General, landscape: Koettlitz Island is situated inside the archipelago on the east side of the British Channel and has a very oblong shape with a length of about 20 km in north-south direction. The shores are mostly gently rising, or with a low cliff. Contrary to its neighbours (Hooker Island to the south, Nansen Island to the East), Koettlitz is mostly low (hardly above 20 m above sea level) in the North (highest elevation here 52m), where it is mostly free of ice. The southern part is covered by an ice cap, rising up to 158 m above sea level. Though this ice cap has a maximal width of only about 6 km, it seems to have grown in height in its central parts by about 50 m during the last 5 decades (Dr. A. I. Sharov et al., 2008).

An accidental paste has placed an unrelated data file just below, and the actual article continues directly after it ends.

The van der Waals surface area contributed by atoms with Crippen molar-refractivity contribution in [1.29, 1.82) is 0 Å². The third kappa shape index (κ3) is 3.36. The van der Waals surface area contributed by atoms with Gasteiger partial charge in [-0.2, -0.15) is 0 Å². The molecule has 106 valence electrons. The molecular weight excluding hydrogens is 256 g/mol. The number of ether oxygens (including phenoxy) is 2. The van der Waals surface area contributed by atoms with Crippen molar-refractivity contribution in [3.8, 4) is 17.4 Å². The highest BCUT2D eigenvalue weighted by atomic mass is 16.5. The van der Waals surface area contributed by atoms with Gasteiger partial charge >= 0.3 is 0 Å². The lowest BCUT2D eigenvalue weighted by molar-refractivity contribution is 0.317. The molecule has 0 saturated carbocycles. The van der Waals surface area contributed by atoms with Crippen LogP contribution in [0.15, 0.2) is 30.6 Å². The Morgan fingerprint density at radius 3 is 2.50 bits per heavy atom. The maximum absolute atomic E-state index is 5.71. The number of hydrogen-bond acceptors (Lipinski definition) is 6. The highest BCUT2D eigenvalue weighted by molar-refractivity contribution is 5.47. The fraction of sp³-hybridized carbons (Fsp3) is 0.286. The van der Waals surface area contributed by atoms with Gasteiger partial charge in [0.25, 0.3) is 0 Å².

History, names: The island was discovered and mapped by the Jackson-Harmsworth expedition (1894-97), which named it after its member, Dr. Reginald Koettlitz.
Jackson named the northernmost tip of the island originally Arthur´s Point (now Cape Polyarnogo Siyaniya), while today, the northwesternmost promontory of neighbouring Nansen Island is Cape Arthur (Jackson´s name there: Cape Polar Gleams).
The direct transscription of today´s russian name for the southernmost tip would be Cape Gujs. Jackson´s map shows no name here, but interestingly, he called the close-by southwesternmost point of neighbouring Nansen Island "Guy´s Head", which today is Cape Ushakov - maybe this name of Jackson has been moved to the southernmost point of Koettlitz Island during Soviet times.
Koettlitz Island is hardly ever visited. One of the last group were some austrian-russian glaciologists in 2008, who scaled the ice cap for control measurements regarding the surprising gain in thickness of this fairly small glacier over the last decades.
Pictures of Koettlitz Island: